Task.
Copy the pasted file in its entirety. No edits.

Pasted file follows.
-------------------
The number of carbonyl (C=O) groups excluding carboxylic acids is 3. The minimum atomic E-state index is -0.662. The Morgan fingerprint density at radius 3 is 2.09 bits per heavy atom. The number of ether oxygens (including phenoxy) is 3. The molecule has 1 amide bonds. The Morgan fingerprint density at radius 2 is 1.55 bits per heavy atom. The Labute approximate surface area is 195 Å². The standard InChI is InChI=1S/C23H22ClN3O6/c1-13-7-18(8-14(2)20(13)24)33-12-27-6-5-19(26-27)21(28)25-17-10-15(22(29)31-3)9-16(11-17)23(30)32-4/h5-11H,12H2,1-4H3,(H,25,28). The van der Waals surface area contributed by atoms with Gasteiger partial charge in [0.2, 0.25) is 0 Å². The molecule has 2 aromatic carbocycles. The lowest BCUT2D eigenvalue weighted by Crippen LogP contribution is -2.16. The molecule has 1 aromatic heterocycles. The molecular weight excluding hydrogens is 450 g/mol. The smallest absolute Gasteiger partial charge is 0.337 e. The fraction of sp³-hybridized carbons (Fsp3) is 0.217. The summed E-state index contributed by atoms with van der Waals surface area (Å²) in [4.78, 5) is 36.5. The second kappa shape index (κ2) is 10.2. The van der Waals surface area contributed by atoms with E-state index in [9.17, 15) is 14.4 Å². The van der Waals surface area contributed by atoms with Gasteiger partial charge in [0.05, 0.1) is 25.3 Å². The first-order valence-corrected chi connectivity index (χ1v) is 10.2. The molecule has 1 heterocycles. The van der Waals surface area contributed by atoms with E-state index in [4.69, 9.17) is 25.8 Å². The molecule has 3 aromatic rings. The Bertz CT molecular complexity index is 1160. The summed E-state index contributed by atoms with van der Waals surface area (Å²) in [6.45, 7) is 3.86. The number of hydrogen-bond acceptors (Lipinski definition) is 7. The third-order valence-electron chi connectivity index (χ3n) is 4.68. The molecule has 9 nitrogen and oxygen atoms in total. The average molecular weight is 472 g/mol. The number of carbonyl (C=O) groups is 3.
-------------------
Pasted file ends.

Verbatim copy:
The number of carbonyl (C=O) groups excluding carboxylic acids is 3. The minimum atomic E-state index is -0.662. The Morgan fingerprint density at radius 3 is 2.09 bits per heavy atom. The number of ether oxygens (including phenoxy) is 3. The molecule has 1 amide bonds. The Morgan fingerprint density at radius 2 is 1.55 bits per heavy atom. The Labute approximate surface area is 195 Å². The standard InChI is InChI=1S/C23H22ClN3O6/c1-13-7-18(8-14(2)20(13)24)33-12-27-6-5-19(26-27)21(28)25-17-10-15(22(29)31-3)9-16(11-17)23(30)32-4/h5-11H,12H2,1-4H3,(H,25,28). The van der Waals surface area contributed by atoms with Gasteiger partial charge in [0.2, 0.25) is 0 Å². The molecule has 2 aromatic carbocycles. The lowest BCUT2D eigenvalue weighted by Crippen LogP contribution is -2.16. The molecule has 1 aromatic heterocycles. The molecular weight excluding hydrogens is 450 g/mol. The smallest absolute Gasteiger partial charge is 0.337 e. The fraction of sp³-hybridized carbons (Fsp3) is 0.217. The summed E-state index contributed by atoms with van der Waals surface area (Å²) in [4.78, 5) is 36.5. The second kappa shape index (κ2) is 10.2. The van der Waals surface area contributed by atoms with E-state index in [9.17, 15) is 14.4 Å². The van der Waals surface area contributed by atoms with Gasteiger partial charge in [0.05, 0.1) is 25.3 Å². The first-order valence-corrected chi connectivity index (χ1v) is 10.2. The molecule has 1 heterocycles. The van der Waals surface area contributed by atoms with E-state index in [4.69, 9.17) is 25.8 Å². The molecule has 3 aromatic rings. The Bertz CT molecular complexity index is 1160. The summed E-state index contributed by atoms with van der Waals surface area (Å²) in [6.45, 7) is 3.86. The number of hydrogen-bond acceptors (Lipinski definition) is 7. The third-order valence-electron chi connectivity index (χ3n) is 4.68. The molecule has 9 nitrogen and oxygen atoms in total. The average molecular weight is 472 g/mol. The number of carbonyl (C=O) groups is 3.